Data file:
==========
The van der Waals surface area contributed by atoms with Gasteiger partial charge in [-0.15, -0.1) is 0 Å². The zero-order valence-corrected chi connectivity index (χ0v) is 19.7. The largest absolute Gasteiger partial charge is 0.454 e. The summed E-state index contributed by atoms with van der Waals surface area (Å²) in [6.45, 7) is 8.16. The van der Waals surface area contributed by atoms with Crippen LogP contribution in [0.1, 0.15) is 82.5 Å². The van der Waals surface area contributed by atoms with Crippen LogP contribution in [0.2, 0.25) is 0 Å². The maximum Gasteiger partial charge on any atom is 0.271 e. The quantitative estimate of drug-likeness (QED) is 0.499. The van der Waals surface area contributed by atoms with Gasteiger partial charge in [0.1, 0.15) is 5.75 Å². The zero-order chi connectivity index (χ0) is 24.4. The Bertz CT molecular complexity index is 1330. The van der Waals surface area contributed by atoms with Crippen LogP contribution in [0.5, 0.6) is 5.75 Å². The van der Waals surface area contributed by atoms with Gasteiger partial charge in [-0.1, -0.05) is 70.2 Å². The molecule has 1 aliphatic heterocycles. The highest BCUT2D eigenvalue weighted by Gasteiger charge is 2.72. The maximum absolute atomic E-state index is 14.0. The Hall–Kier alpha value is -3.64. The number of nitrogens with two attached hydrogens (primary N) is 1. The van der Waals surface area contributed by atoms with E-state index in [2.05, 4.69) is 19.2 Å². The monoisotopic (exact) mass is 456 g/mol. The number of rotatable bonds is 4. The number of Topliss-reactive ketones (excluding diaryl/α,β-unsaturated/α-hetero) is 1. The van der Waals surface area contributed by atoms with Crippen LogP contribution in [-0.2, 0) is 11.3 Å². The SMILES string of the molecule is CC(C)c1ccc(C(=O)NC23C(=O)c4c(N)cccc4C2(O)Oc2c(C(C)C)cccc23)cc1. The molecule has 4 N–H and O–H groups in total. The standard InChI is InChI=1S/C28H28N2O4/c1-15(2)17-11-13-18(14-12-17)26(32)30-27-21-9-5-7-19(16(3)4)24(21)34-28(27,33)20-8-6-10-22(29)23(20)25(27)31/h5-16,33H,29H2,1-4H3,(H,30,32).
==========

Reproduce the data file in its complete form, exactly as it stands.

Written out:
The van der Waals surface area contributed by atoms with Gasteiger partial charge in [-0.15, -0.1) is 0 Å². The zero-order valence-corrected chi connectivity index (χ0v) is 19.7. The largest absolute Gasteiger partial charge is 0.454 e. The summed E-state index contributed by atoms with van der Waals surface area (Å²) in [6.45, 7) is 8.16. The van der Waals surface area contributed by atoms with Crippen LogP contribution in [0.1, 0.15) is 82.5 Å². The van der Waals surface area contributed by atoms with Crippen LogP contribution in [0.2, 0.25) is 0 Å². The maximum Gasteiger partial charge on any atom is 0.271 e. The quantitative estimate of drug-likeness (QED) is 0.499. The van der Waals surface area contributed by atoms with Gasteiger partial charge in [0.1, 0.15) is 5.75 Å². The zero-order chi connectivity index (χ0) is 24.4. The Bertz CT molecular complexity index is 1330. The van der Waals surface area contributed by atoms with Crippen LogP contribution in [0.5, 0.6) is 5.75 Å². The van der Waals surface area contributed by atoms with Gasteiger partial charge in [-0.1, -0.05) is 70.2 Å². The molecule has 1 aliphatic heterocycles. The highest BCUT2D eigenvalue weighted by Gasteiger charge is 2.72. The maximum absolute atomic E-state index is 14.0. The Hall–Kier alpha value is -3.64. The number of nitrogens with two attached hydrogens (primary N) is 1. The van der Waals surface area contributed by atoms with E-state index in [2.05, 4.69) is 19.2 Å². The monoisotopic (exact) mass is 456 g/mol. The number of rotatable bonds is 4. The number of Topliss-reactive ketones (excluding diaryl/α,β-unsaturated/α-hetero) is 1. The van der Waals surface area contributed by atoms with Crippen LogP contribution in [-0.2, 0) is 11.3 Å². The SMILES string of the molecule is CC(C)c1ccc(C(=O)NC23C(=O)c4c(N)cccc4C2(O)Oc2c(C(C)C)cccc23)cc1. The molecule has 4 N–H and O–H groups in total. The standard InChI is InChI=1S/C28H28N2O4/c1-15(2)17-11-13-18(14-12-17)26(32)30-27-21-9-5-7-19(16(3)4)24(21)34-28(27,33)20-8-6-10-22(29)23(20)25(27)31/h5-16,33H,29H2,1-4H3,(H,30,32).